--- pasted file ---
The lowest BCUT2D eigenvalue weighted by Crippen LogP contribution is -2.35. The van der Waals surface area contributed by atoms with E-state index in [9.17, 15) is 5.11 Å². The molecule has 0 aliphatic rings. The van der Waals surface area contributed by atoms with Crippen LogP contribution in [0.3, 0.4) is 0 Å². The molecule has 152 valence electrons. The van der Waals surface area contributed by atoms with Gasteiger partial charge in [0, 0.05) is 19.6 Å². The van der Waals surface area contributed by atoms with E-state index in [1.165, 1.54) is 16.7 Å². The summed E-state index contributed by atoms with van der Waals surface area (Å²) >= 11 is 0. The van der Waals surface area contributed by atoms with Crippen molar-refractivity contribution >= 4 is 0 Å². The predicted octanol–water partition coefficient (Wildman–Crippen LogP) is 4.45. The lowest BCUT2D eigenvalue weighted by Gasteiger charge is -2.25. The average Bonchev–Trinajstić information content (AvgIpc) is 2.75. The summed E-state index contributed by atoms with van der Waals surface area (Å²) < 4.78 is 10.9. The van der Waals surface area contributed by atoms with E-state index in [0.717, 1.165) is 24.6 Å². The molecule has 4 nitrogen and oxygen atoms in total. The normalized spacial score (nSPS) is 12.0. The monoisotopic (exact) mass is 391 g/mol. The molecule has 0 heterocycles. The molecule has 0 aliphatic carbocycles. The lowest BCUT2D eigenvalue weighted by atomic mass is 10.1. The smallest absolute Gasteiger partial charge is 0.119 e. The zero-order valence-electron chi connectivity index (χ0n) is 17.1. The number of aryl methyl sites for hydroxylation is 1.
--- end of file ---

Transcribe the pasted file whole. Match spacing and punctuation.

The lowest BCUT2D eigenvalue weighted by Crippen LogP contribution is -2.35. The van der Waals surface area contributed by atoms with E-state index in [9.17, 15) is 5.11 Å². The molecule has 0 aliphatic rings. The van der Waals surface area contributed by atoms with Crippen LogP contribution in [0.3, 0.4) is 0 Å². The molecule has 152 valence electrons. The van der Waals surface area contributed by atoms with Gasteiger partial charge in [0, 0.05) is 19.6 Å². The van der Waals surface area contributed by atoms with E-state index in [1.165, 1.54) is 16.7 Å². The summed E-state index contributed by atoms with van der Waals surface area (Å²) >= 11 is 0. The van der Waals surface area contributed by atoms with Crippen molar-refractivity contribution >= 4 is 0 Å². The predicted octanol–water partition coefficient (Wildman–Crippen LogP) is 4.45. The lowest BCUT2D eigenvalue weighted by Gasteiger charge is -2.25. The average Bonchev–Trinajstić information content (AvgIpc) is 2.75. The summed E-state index contributed by atoms with van der Waals surface area (Å²) < 4.78 is 10.9. The van der Waals surface area contributed by atoms with E-state index in [0.717, 1.165) is 24.6 Å². The molecule has 4 nitrogen and oxygen atoms in total. The normalized spacial score (nSPS) is 12.0. The monoisotopic (exact) mass is 391 g/mol. The molecule has 0 heterocycles. The molecule has 0 aliphatic carbocycles. The lowest BCUT2D eigenvalue weighted by atomic mass is 10.1. The smallest absolute Gasteiger partial charge is 0.119 e. The zero-order valence-electron chi connectivity index (χ0n) is 17.1. The number of aryl methyl sites for hydroxylation is 1.